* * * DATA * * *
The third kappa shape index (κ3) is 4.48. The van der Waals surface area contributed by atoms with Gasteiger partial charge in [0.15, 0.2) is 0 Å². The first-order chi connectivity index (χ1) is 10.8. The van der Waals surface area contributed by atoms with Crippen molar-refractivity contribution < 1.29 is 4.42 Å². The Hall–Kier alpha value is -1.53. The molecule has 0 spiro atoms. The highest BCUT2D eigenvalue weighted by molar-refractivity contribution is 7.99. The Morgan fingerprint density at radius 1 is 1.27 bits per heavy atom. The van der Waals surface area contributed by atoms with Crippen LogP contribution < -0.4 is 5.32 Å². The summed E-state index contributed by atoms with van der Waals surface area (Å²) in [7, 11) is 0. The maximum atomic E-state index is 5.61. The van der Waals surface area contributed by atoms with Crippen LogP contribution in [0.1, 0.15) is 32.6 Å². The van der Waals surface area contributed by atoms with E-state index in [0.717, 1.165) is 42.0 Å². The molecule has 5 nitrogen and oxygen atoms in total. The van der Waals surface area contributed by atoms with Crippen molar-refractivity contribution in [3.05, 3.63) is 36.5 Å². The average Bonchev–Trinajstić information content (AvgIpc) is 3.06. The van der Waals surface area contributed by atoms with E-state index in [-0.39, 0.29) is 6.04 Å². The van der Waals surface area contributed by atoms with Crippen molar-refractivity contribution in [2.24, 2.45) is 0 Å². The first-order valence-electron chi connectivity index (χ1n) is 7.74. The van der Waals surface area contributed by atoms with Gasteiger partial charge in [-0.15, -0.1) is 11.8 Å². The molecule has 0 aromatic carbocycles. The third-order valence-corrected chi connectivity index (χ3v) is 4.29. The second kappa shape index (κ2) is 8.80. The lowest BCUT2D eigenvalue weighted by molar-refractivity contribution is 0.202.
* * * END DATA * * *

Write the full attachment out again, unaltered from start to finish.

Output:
The third kappa shape index (κ3) is 4.48. The van der Waals surface area contributed by atoms with Gasteiger partial charge in [0.15, 0.2) is 0 Å². The first-order chi connectivity index (χ1) is 10.8. The van der Waals surface area contributed by atoms with Crippen molar-refractivity contribution < 1.29 is 4.42 Å². The Hall–Kier alpha value is -1.53. The molecule has 0 spiro atoms. The highest BCUT2D eigenvalue weighted by molar-refractivity contribution is 7.99. The Morgan fingerprint density at radius 1 is 1.27 bits per heavy atom. The van der Waals surface area contributed by atoms with Crippen LogP contribution < -0.4 is 5.32 Å². The summed E-state index contributed by atoms with van der Waals surface area (Å²) in [7, 11) is 0. The maximum atomic E-state index is 5.61. The van der Waals surface area contributed by atoms with Crippen LogP contribution in [0.1, 0.15) is 32.6 Å². The van der Waals surface area contributed by atoms with E-state index in [0.717, 1.165) is 42.0 Å². The molecule has 5 nitrogen and oxygen atoms in total. The van der Waals surface area contributed by atoms with Crippen molar-refractivity contribution in [3.05, 3.63) is 36.5 Å². The average Bonchev–Trinajstić information content (AvgIpc) is 3.06. The van der Waals surface area contributed by atoms with E-state index in [-0.39, 0.29) is 6.04 Å². The van der Waals surface area contributed by atoms with Crippen molar-refractivity contribution in [2.24, 2.45) is 0 Å². The first-order valence-electron chi connectivity index (χ1n) is 7.74. The van der Waals surface area contributed by atoms with Gasteiger partial charge in [-0.15, -0.1) is 11.8 Å². The molecule has 0 aromatic carbocycles. The third-order valence-corrected chi connectivity index (χ3v) is 4.29. The second kappa shape index (κ2) is 8.80. The lowest BCUT2D eigenvalue weighted by molar-refractivity contribution is 0.202.